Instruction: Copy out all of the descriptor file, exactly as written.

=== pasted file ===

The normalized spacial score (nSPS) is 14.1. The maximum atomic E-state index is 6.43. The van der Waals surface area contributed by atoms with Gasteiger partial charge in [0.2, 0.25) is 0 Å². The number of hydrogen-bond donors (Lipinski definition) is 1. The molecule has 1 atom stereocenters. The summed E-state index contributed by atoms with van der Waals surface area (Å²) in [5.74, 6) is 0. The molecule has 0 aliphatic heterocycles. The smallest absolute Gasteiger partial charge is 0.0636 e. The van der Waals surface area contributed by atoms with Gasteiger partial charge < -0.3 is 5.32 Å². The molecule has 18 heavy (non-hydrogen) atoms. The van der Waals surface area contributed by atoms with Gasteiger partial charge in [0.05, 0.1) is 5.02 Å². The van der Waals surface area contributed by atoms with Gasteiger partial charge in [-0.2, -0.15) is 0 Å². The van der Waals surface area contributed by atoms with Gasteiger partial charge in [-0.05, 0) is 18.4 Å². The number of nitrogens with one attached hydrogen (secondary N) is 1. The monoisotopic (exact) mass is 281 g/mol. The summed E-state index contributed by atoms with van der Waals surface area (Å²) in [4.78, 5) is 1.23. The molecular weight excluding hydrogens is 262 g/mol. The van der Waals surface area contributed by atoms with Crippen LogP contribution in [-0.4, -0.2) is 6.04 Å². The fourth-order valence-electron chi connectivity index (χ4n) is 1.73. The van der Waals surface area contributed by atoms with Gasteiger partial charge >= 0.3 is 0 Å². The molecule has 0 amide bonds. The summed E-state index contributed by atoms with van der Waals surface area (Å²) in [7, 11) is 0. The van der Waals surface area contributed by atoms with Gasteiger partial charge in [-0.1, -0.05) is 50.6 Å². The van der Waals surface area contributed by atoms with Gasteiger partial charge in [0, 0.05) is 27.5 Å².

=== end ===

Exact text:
The normalized spacial score (nSPS) is 14.1. The maximum atomic E-state index is 6.43. The van der Waals surface area contributed by atoms with Gasteiger partial charge in [0.2, 0.25) is 0 Å². The number of hydrogen-bond donors (Lipinski definition) is 1. The molecule has 1 atom stereocenters. The summed E-state index contributed by atoms with van der Waals surface area (Å²) in [5.74, 6) is 0. The molecule has 0 aliphatic heterocycles. The smallest absolute Gasteiger partial charge is 0.0636 e. The van der Waals surface area contributed by atoms with Gasteiger partial charge < -0.3 is 5.32 Å². The molecule has 18 heavy (non-hydrogen) atoms. The van der Waals surface area contributed by atoms with Gasteiger partial charge in [0.05, 0.1) is 5.02 Å². The van der Waals surface area contributed by atoms with Gasteiger partial charge in [-0.2, -0.15) is 0 Å². The van der Waals surface area contributed by atoms with Gasteiger partial charge in [-0.05, 0) is 18.4 Å². The number of nitrogens with one attached hydrogen (secondary N) is 1. The monoisotopic (exact) mass is 281 g/mol. The summed E-state index contributed by atoms with van der Waals surface area (Å²) in [4.78, 5) is 1.23. The molecular weight excluding hydrogens is 262 g/mol. The van der Waals surface area contributed by atoms with Crippen LogP contribution in [-0.4, -0.2) is 6.04 Å². The fourth-order valence-electron chi connectivity index (χ4n) is 1.73. The van der Waals surface area contributed by atoms with Gasteiger partial charge >= 0.3 is 0 Å². The molecule has 0 amide bonds. The summed E-state index contributed by atoms with van der Waals surface area (Å²) in [7, 11) is 0. The van der Waals surface area contributed by atoms with Gasteiger partial charge in [-0.1, -0.05) is 50.6 Å². The van der Waals surface area contributed by atoms with Gasteiger partial charge in [0, 0.05) is 27.5 Å².